Which is not to say that the vaccination debate shouldn't occur or that that parents should not know about and talk about the risks or side-effects or that they don't exist at all. Or that there shouldn't always be people questioning the necessity and benefits of vaccinations. A healthy society is a skeptical society.
S.L.: I respect the three of you and will give thought to all that you say.
I am no ideologue and don't "eschew" any of our institutions, including science and medicine. I do, however, try to consider all available alternatives as much as it is realistic to do so.
I am aware of the "herd immunity" debate, and suppose that on some level I am taking advantage of it. On the other hand, I have had exactly one flu shot in my adult life. "One" also happens to be the same number of times I've had the flu. I also believe that it was the development of vaccines coupled with advances in sanitation, food safety, preventative care, etc., that has led to a reduction in disease.
I do consider the world outside of my insular family when making decisions and taking actions. It is something we stress to our children and one of the reasons they are at a Jewish preschool. Call it tzedakah, tikkun olam, or just doing what's right and realizing that you are part of a whole. Is our decision regarding vaccinations in opposition to this? I've never thought so. I'm not sure if this conversation will change that, but I will definitely bring it up with my partner.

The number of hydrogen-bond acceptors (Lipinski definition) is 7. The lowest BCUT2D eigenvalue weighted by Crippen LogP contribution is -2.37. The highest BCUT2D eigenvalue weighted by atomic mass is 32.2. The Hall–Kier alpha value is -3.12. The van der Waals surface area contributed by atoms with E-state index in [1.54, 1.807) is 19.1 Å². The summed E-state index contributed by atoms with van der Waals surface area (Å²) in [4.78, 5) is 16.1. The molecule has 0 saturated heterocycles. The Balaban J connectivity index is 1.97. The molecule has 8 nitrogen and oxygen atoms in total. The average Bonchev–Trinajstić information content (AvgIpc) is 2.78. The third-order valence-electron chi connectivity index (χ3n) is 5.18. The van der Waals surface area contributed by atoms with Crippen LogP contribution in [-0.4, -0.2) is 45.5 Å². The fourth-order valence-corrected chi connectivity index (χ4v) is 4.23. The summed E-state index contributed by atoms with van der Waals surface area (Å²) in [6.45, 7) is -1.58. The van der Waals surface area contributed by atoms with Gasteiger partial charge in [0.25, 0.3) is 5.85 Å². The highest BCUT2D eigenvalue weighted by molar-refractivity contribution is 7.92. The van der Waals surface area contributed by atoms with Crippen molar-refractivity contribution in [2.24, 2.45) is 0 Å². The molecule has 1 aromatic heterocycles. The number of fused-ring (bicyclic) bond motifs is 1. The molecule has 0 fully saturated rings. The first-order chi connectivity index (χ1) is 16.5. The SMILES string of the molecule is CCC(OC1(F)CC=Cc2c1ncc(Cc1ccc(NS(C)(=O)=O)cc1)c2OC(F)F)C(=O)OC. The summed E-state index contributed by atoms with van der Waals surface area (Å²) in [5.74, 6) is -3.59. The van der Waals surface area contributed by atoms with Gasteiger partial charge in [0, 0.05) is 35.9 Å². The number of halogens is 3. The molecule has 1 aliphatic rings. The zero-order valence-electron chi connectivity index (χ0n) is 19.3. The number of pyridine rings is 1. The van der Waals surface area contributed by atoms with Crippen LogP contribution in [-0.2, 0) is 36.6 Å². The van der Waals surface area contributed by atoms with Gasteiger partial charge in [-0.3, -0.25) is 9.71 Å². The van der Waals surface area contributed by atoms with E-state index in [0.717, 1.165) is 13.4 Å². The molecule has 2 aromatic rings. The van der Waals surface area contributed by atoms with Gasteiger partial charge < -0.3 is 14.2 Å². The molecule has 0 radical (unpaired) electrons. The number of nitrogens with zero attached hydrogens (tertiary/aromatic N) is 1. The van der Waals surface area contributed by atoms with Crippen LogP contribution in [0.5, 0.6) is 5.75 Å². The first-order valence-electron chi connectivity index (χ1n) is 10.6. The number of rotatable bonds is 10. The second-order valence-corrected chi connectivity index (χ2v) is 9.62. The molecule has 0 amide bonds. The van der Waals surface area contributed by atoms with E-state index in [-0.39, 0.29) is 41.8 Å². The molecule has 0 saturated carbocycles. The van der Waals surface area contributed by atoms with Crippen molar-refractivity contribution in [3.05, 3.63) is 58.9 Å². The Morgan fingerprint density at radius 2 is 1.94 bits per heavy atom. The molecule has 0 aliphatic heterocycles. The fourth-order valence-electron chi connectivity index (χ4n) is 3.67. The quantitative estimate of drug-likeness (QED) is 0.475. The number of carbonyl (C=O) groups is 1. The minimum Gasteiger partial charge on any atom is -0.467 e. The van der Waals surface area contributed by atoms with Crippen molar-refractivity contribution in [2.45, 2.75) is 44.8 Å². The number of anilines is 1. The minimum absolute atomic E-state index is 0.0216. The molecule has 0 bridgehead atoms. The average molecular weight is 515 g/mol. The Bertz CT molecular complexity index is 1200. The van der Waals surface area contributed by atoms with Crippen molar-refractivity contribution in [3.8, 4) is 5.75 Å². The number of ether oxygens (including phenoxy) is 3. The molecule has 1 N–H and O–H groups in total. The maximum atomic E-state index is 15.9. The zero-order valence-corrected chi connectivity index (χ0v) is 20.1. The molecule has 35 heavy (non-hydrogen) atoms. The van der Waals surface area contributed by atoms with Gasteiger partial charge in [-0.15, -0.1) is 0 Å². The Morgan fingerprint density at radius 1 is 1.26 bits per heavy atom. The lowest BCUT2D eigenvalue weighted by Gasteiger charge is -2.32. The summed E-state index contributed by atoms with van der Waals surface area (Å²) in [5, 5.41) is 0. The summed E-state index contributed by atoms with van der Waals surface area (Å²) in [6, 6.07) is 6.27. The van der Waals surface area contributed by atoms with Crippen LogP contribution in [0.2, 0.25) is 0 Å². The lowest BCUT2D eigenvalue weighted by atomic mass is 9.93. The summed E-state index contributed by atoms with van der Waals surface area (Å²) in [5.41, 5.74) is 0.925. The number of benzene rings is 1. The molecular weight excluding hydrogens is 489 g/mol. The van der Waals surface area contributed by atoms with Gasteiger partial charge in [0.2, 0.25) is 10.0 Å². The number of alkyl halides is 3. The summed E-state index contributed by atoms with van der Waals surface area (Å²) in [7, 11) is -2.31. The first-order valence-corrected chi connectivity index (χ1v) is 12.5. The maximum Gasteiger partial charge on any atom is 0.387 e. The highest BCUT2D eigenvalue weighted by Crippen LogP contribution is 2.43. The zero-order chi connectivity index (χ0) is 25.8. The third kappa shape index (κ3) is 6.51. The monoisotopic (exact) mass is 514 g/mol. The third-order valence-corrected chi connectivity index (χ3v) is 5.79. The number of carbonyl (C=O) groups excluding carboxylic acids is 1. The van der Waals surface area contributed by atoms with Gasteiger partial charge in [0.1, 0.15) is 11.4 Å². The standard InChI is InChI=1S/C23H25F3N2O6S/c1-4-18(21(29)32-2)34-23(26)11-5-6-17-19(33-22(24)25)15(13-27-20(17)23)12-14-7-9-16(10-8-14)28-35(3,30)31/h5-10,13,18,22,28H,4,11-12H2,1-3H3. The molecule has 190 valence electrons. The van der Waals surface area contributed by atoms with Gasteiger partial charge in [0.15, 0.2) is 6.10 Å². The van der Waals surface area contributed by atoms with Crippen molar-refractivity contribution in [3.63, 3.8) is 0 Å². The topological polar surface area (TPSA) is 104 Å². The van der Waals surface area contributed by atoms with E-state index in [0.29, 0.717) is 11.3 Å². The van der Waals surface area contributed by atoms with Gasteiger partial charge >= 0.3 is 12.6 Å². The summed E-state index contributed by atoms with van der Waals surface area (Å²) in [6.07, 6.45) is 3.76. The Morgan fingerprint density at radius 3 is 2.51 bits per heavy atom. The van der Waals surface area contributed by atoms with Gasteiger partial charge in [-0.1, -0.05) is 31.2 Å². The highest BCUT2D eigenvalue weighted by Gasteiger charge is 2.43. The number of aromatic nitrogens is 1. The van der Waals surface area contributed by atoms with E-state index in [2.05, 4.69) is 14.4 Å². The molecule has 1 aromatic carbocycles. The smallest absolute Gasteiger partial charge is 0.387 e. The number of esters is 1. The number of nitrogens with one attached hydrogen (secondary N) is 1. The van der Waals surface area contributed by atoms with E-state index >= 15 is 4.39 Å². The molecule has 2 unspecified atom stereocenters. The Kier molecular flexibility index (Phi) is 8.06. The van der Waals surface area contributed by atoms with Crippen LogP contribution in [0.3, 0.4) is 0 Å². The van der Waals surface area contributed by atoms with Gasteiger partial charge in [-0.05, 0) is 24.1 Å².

As my son has gotten older, we have chosen to catch up on some of the vaccines that we skipped when he was little and will probably do the same for our younger children. Perhaps, as I look at this more closely, it is the proscribed schedule of vaccines for the very young and the sheer volume of vaccines to which I object more than the general idea of vaccines.
I also have to admit to being weary of the swine flu cautionary tales. Perhaps, I am over-compensating in reaction to what I see as reactionary. In talking to my doctor regarding whether to get H1N1 vaccines for our kids, he suggested that much of what we are being served is over-hyped.
Rachel Levy: With our third child, we decided to space out the shots a bit more than is normally done. I've been told this wasn't necessary, but it made me feel more comfortable.
I think you and your doctor are right to wonder about the swine flu--it's all so new. We are puzzling over that decision ourselves, although we are leaning towards getting the vaccine, both for swine and the "regular" flu. I found this article on the subject to be helpful and informative:http://www.theatlantic.com